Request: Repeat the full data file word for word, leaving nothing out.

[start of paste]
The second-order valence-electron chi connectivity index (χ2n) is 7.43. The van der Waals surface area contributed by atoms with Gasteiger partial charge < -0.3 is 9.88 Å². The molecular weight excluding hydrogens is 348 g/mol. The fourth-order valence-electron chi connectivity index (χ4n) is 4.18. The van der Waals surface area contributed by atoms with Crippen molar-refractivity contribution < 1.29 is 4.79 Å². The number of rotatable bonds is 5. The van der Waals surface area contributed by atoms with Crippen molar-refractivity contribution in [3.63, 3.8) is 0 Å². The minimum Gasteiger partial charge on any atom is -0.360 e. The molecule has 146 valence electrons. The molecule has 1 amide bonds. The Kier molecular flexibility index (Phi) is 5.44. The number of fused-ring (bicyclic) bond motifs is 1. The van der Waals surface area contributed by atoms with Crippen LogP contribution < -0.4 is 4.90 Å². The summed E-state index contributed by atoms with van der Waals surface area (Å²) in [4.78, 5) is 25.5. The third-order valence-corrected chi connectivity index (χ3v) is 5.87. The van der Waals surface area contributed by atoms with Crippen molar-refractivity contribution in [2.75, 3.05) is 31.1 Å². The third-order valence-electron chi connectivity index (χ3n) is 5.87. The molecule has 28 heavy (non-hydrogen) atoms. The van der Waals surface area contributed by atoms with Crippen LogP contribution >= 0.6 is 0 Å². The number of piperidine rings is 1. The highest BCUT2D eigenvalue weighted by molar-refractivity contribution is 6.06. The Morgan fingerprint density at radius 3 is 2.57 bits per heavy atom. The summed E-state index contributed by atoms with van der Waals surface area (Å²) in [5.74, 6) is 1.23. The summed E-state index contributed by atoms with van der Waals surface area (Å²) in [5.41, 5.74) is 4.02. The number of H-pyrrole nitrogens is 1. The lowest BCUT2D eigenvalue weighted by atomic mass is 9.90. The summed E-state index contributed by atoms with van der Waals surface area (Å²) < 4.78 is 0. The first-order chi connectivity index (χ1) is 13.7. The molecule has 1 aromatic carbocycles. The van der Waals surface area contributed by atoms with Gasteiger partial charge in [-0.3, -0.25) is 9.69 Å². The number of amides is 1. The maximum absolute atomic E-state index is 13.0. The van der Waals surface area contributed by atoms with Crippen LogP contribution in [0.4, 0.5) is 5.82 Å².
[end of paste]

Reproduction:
The second-order valence-electron chi connectivity index (χ2n) is 7.43. The van der Waals surface area contributed by atoms with Gasteiger partial charge < -0.3 is 9.88 Å². The molecular weight excluding hydrogens is 348 g/mol. The fourth-order valence-electron chi connectivity index (χ4n) is 4.18. The van der Waals surface area contributed by atoms with Crippen molar-refractivity contribution < 1.29 is 4.79 Å². The number of rotatable bonds is 5. The van der Waals surface area contributed by atoms with Crippen molar-refractivity contribution in [3.63, 3.8) is 0 Å². The minimum Gasteiger partial charge on any atom is -0.360 e. The molecule has 146 valence electrons. The molecule has 1 amide bonds. The Kier molecular flexibility index (Phi) is 5.44. The number of fused-ring (bicyclic) bond motifs is 1. The van der Waals surface area contributed by atoms with Crippen LogP contribution < -0.4 is 4.90 Å². The summed E-state index contributed by atoms with van der Waals surface area (Å²) in [4.78, 5) is 25.5. The third-order valence-corrected chi connectivity index (χ3v) is 5.87. The van der Waals surface area contributed by atoms with Crippen molar-refractivity contribution in [2.75, 3.05) is 31.1 Å². The third-order valence-electron chi connectivity index (χ3n) is 5.87. The molecule has 28 heavy (non-hydrogen) atoms. The van der Waals surface area contributed by atoms with Crippen LogP contribution >= 0.6 is 0 Å². The number of piperidine rings is 1. The highest BCUT2D eigenvalue weighted by molar-refractivity contribution is 6.06. The Morgan fingerprint density at radius 3 is 2.57 bits per heavy atom. The summed E-state index contributed by atoms with van der Waals surface area (Å²) in [5.74, 6) is 1.23. The summed E-state index contributed by atoms with van der Waals surface area (Å²) in [5.41, 5.74) is 4.02. The number of H-pyrrole nitrogens is 1. The lowest BCUT2D eigenvalue weighted by atomic mass is 9.90. The summed E-state index contributed by atoms with van der Waals surface area (Å²) < 4.78 is 0. The first-order chi connectivity index (χ1) is 13.7. The molecule has 1 aromatic carbocycles. The van der Waals surface area contributed by atoms with Gasteiger partial charge in [-0.3, -0.25) is 9.69 Å². The number of amides is 1. The maximum absolute atomic E-state index is 13.0. The van der Waals surface area contributed by atoms with Crippen LogP contribution in [0.4, 0.5) is 5.82 Å².